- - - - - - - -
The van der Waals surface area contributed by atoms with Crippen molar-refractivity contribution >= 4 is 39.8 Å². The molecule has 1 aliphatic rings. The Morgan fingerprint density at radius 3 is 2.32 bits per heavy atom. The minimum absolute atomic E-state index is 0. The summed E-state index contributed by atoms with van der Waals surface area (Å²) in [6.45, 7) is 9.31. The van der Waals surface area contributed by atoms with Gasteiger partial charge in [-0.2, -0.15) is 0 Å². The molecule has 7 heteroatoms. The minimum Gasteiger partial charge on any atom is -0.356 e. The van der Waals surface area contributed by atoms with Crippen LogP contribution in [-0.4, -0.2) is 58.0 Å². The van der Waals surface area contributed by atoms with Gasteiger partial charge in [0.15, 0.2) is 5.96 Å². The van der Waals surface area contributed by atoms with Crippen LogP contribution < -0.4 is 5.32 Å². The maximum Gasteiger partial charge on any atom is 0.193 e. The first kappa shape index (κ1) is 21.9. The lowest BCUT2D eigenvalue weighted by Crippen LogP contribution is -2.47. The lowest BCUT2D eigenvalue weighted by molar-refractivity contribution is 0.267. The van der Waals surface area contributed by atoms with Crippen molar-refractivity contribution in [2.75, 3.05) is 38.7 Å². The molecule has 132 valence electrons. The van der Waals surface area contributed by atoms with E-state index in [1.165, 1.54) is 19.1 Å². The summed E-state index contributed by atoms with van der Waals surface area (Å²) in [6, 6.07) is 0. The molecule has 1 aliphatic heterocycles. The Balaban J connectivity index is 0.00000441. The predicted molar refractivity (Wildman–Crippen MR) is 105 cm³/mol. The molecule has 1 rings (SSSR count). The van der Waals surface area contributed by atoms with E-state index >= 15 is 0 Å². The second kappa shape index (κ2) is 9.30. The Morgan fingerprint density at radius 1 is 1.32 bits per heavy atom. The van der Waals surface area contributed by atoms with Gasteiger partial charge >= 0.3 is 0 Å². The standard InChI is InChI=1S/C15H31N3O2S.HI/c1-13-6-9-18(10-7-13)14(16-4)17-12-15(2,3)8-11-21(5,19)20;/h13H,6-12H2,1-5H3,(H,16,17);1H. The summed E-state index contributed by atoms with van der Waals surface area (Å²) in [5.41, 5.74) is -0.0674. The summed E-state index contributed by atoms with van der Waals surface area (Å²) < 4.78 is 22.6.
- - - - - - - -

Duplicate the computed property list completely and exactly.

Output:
The van der Waals surface area contributed by atoms with Crippen molar-refractivity contribution >= 4 is 39.8 Å². The molecule has 1 aliphatic rings. The Morgan fingerprint density at radius 3 is 2.32 bits per heavy atom. The minimum absolute atomic E-state index is 0. The summed E-state index contributed by atoms with van der Waals surface area (Å²) in [6.45, 7) is 9.31. The van der Waals surface area contributed by atoms with Gasteiger partial charge in [-0.2, -0.15) is 0 Å². The molecule has 7 heteroatoms. The minimum Gasteiger partial charge on any atom is -0.356 e. The van der Waals surface area contributed by atoms with Crippen LogP contribution in [-0.4, -0.2) is 58.0 Å². The van der Waals surface area contributed by atoms with Gasteiger partial charge in [0.15, 0.2) is 5.96 Å². The van der Waals surface area contributed by atoms with Crippen LogP contribution < -0.4 is 5.32 Å². The maximum Gasteiger partial charge on any atom is 0.193 e. The first kappa shape index (κ1) is 21.9. The lowest BCUT2D eigenvalue weighted by Crippen LogP contribution is -2.47. The lowest BCUT2D eigenvalue weighted by molar-refractivity contribution is 0.267. The van der Waals surface area contributed by atoms with Crippen molar-refractivity contribution in [2.75, 3.05) is 38.7 Å². The molecule has 132 valence electrons. The van der Waals surface area contributed by atoms with E-state index in [1.165, 1.54) is 19.1 Å². The summed E-state index contributed by atoms with van der Waals surface area (Å²) in [6, 6.07) is 0. The molecule has 1 aliphatic heterocycles. The Balaban J connectivity index is 0.00000441. The predicted molar refractivity (Wildman–Crippen MR) is 105 cm³/mol. The molecule has 1 rings (SSSR count). The van der Waals surface area contributed by atoms with E-state index >= 15 is 0 Å². The second kappa shape index (κ2) is 9.30. The Morgan fingerprint density at radius 1 is 1.32 bits per heavy atom. The van der Waals surface area contributed by atoms with Gasteiger partial charge >= 0.3 is 0 Å². The standard InChI is InChI=1S/C15H31N3O2S.HI/c1-13-6-9-18(10-7-13)14(16-4)17-12-15(2,3)8-11-21(5,19)20;/h13H,6-12H2,1-5H3,(H,16,17);1H. The summed E-state index contributed by atoms with van der Waals surface area (Å²) in [5.41, 5.74) is -0.0674. The summed E-state index contributed by atoms with van der Waals surface area (Å²) < 4.78 is 22.6.